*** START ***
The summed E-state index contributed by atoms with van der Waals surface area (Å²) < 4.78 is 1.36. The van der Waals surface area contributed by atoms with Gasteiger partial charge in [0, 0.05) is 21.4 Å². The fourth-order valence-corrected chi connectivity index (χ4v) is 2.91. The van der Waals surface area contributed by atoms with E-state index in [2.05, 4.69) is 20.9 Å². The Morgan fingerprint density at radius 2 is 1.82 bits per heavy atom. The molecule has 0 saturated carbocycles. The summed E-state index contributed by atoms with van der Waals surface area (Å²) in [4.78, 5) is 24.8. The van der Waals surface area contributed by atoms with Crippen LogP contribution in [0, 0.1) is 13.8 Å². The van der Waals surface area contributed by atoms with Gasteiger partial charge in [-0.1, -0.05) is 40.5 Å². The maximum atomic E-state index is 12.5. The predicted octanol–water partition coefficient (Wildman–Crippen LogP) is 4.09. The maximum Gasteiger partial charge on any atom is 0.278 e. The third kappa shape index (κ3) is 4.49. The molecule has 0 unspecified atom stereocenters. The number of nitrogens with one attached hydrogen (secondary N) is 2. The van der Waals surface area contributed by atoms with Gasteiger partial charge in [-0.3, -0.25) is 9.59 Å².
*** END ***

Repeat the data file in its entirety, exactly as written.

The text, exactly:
The summed E-state index contributed by atoms with van der Waals surface area (Å²) < 4.78 is 1.36. The van der Waals surface area contributed by atoms with Gasteiger partial charge in [0, 0.05) is 21.4 Å². The fourth-order valence-corrected chi connectivity index (χ4v) is 2.91. The van der Waals surface area contributed by atoms with E-state index in [2.05, 4.69) is 20.9 Å². The Morgan fingerprint density at radius 2 is 1.82 bits per heavy atom. The molecule has 0 saturated carbocycles. The summed E-state index contributed by atoms with van der Waals surface area (Å²) in [4.78, 5) is 24.8. The van der Waals surface area contributed by atoms with Crippen LogP contribution in [0, 0.1) is 13.8 Å². The van der Waals surface area contributed by atoms with Gasteiger partial charge in [-0.1, -0.05) is 40.5 Å². The maximum atomic E-state index is 12.5. The predicted octanol–water partition coefficient (Wildman–Crippen LogP) is 4.09. The maximum Gasteiger partial charge on any atom is 0.278 e. The third kappa shape index (κ3) is 4.49. The molecule has 0 unspecified atom stereocenters. The number of nitrogens with one attached hydrogen (secondary N) is 2. The van der Waals surface area contributed by atoms with Gasteiger partial charge in [-0.3, -0.25) is 9.59 Å².